Dragon DRF74003 CSA Commanding General, Army of Northern Virginia - "General Robert E. Lee" (1:6 Scale)
"It is well that war is so terrible, or we should get too fond of it."
- General Robert E. Lee
Robert Edward Lee (January 19th, 1807 - October 12th, 1870) was a career United States Army officer, an engineer, and among the most celebrated generals in American history. Lee was the son of Major General Henry Lee III "Light Horse Harry" (1756-1818), Governor of Virginia, and his second wife, Anne Hill Carter (1773-1829). He was a descendant of Sir Thomas More and of King Robert II of Scotland through the Earls of Crawford. A top graduate of West Point, Lee distinguished himself as an exceptional soldier in the U.S. Army for thirty-two years, during which time he fought in the Mexican-American War.
In early 1861, General Winfield Scott invited Lee to take command of the entire Union Army. Lee declined because his home state of Virginia was seceding from the Union, despite Lee's wishes. When Virginia seceded from the Union in April 1861, Lee chose to follow his home state. Lee's eventual role in the newly-established Confederacy was to serve as a senior military adviser to President Jefferson Davis. Lee's first field command for the Confederate States came in June 1862 when he took command of the Confederate forces in the East (which Lee himself renamed the "Army of Northern Virginia").
Pictured here is the Commanding General of the Army of Northern Virginia, "General Robert E. Lee".
Historical Account: "Lost Cause of the Confederacy" - Robert Edward Lee (January 19th, 1807 - October 12th, 1870) was a career military officer who is best known for having commanded the Confederate Army of Northern Virginia in the American Civil War.
The son of Revolutionary War officer Henry "Light Horse Harry" Lee III and a top graduate of the United States Military Academy, Robert E. Lee distinguished himself as an exceptional officer and combat engineer in the United States Army for 32 years. During this time, he served throughout the United States, distinguished himself during the Mexican-American War, served as Superintendent of the United States Military Academy, and married Mary Custis.
When Virginia declared its secession from the Union in April 1861, Lee chose to follow his home state, despite his personal desire for the Union to stay intact and despite the fact that President Abraham Lincoln had offered Lee command of the Union Army. During the Civil War, Lee originally served as a senior military adviser to President Jefferson Davis. He soon emerged as a shrewd tactician and battlefield commander, winning numerous battles against larger Union armies. His abilities as a tactician have been praised by many military historians. His strategic vision was more doubtful, and both of his invasions of the North ended in defeat. Union General Ulysses S. Grant's campaigns bore down on Lee in 1864 and 1865, and despite inflicting heavy casualties, Lee was unable to force back Grant. Lee would ultimately surrender to Grant at Appomattox Court House on April 9th, 1865. By this time, Lee had been promoted to the commanding officer of all Confederate forces; the remaining armies soon capitulated after Lee's surrender. Lee rejected the starting of a guerrilla campaign against the North and called for reconciliation between the North and South.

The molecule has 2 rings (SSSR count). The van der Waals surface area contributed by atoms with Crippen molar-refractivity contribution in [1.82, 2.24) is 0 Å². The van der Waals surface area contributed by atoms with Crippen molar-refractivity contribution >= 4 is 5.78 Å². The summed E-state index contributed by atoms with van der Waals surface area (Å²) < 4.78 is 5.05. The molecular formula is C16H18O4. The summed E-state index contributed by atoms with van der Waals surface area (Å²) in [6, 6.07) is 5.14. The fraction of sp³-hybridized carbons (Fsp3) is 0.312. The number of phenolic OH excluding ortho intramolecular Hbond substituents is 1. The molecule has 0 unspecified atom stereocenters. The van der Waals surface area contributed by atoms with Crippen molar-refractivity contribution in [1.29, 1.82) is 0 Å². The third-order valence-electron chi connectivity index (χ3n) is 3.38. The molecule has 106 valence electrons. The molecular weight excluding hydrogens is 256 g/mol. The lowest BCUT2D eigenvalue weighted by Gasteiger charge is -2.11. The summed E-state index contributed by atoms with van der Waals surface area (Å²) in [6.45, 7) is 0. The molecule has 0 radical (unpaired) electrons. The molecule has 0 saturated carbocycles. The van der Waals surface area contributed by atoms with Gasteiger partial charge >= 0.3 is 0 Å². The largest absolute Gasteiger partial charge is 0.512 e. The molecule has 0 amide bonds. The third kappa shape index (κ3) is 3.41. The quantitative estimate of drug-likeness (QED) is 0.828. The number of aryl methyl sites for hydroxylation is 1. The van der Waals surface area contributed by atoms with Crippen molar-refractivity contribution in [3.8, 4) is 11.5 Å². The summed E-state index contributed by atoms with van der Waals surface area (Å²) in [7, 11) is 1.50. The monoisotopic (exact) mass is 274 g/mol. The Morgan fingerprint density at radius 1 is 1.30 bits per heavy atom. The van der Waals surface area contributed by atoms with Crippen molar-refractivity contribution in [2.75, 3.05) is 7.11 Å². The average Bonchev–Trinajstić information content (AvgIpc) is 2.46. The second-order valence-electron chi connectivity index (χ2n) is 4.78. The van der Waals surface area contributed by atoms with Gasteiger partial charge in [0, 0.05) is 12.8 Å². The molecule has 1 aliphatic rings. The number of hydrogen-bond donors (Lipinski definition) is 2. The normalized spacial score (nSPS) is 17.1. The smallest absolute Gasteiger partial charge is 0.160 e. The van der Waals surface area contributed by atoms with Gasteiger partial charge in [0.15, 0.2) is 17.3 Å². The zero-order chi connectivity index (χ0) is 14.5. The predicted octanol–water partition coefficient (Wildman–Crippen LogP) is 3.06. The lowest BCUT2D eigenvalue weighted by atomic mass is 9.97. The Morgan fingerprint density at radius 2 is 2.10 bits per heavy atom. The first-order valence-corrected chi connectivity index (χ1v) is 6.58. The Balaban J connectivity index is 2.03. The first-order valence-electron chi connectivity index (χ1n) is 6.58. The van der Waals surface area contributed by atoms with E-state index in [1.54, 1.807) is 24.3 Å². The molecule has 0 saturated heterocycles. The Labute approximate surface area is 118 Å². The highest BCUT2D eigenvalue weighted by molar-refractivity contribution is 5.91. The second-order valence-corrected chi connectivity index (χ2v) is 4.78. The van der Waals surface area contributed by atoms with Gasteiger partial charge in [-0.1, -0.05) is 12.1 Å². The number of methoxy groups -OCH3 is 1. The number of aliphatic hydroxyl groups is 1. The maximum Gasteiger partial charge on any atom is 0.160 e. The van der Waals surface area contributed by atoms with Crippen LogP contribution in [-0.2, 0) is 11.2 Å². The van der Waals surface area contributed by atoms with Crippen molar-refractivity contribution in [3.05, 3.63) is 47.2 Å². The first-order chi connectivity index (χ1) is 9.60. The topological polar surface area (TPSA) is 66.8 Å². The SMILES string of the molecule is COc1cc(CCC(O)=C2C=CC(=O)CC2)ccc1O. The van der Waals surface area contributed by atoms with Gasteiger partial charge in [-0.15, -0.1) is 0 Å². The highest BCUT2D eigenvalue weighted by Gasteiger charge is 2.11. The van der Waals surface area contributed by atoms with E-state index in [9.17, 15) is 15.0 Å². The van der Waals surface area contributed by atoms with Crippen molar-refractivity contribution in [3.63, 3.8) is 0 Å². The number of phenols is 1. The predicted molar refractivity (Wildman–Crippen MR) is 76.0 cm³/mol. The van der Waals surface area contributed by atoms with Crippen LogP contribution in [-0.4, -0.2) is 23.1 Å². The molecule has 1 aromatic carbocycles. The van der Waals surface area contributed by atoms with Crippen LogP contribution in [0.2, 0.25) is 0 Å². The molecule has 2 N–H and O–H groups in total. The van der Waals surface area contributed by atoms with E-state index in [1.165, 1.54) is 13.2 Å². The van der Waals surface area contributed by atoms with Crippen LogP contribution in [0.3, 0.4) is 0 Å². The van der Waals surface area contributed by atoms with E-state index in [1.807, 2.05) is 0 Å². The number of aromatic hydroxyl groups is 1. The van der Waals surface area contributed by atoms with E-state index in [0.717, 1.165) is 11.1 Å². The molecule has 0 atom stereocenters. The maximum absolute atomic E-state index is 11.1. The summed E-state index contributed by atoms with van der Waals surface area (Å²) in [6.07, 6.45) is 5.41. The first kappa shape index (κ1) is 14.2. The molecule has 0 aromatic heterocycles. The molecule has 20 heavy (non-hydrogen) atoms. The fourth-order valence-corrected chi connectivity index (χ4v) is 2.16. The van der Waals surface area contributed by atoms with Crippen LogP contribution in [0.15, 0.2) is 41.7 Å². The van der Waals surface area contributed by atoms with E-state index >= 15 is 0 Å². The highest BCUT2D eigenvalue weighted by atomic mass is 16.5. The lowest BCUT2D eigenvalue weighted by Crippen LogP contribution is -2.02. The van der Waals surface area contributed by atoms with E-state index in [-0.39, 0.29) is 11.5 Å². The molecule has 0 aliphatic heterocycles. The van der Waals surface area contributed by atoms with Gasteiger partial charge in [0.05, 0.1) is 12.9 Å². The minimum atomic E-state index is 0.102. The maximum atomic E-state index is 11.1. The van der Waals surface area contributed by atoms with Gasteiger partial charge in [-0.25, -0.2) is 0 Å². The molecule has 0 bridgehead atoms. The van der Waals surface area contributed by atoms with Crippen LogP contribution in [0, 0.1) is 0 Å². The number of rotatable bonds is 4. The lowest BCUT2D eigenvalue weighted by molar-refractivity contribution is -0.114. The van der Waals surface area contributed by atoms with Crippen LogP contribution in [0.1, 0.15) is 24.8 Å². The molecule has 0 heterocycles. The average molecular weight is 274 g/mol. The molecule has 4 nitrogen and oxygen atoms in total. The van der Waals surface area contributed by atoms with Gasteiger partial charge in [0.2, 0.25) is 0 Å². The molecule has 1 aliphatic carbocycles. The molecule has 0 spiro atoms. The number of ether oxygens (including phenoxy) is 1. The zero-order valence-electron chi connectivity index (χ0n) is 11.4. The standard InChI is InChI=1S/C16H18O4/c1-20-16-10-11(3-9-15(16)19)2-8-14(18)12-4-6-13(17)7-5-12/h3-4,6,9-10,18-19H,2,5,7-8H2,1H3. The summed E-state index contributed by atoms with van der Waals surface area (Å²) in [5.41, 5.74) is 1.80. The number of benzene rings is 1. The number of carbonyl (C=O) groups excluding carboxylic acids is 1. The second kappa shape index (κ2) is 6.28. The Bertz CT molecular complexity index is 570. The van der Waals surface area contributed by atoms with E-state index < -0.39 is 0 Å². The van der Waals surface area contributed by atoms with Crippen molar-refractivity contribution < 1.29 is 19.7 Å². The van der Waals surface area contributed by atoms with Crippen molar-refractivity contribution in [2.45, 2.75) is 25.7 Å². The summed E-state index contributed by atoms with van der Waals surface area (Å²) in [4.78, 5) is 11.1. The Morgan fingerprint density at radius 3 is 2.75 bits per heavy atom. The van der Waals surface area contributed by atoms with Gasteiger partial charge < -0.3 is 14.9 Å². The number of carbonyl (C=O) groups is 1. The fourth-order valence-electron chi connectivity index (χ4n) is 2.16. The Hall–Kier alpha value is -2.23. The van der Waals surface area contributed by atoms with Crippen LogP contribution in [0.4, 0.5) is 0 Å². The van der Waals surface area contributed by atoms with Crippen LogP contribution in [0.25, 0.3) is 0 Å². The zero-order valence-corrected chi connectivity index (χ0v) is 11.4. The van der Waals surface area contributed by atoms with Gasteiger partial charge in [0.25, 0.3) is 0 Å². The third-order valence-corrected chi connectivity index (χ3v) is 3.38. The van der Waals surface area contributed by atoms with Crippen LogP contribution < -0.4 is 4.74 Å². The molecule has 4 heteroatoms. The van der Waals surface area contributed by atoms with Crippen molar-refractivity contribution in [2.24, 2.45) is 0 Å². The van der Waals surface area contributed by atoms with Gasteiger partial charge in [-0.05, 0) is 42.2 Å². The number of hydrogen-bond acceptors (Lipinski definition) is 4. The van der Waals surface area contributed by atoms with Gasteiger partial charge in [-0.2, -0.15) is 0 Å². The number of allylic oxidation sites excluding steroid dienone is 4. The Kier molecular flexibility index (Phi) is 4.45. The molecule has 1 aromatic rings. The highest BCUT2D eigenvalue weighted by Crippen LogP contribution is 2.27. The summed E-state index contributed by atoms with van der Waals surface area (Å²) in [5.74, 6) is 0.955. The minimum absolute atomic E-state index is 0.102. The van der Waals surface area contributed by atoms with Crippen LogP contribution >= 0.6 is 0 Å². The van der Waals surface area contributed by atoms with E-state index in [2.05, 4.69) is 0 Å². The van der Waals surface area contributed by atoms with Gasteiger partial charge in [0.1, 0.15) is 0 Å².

After the war, as President of what is now Washington and Lee University, Lee supported President Andrew Johnson's program of Reconstruction and intersectional friendship, while opposing the Radical Republican proposals to give freed slaves the vote and take the vote away from ex-Confederates. He urged them to rethink their position between the North and the South, and the reintegration of former Confederates into the nation's political life. Lee became the great Southern hero of the War, a postwar icon of the "Lost Cause of the Confederacy" to some. But his popularity grew even in the North, especially after his death in 1870. He remains an iconic figure of American military leadership.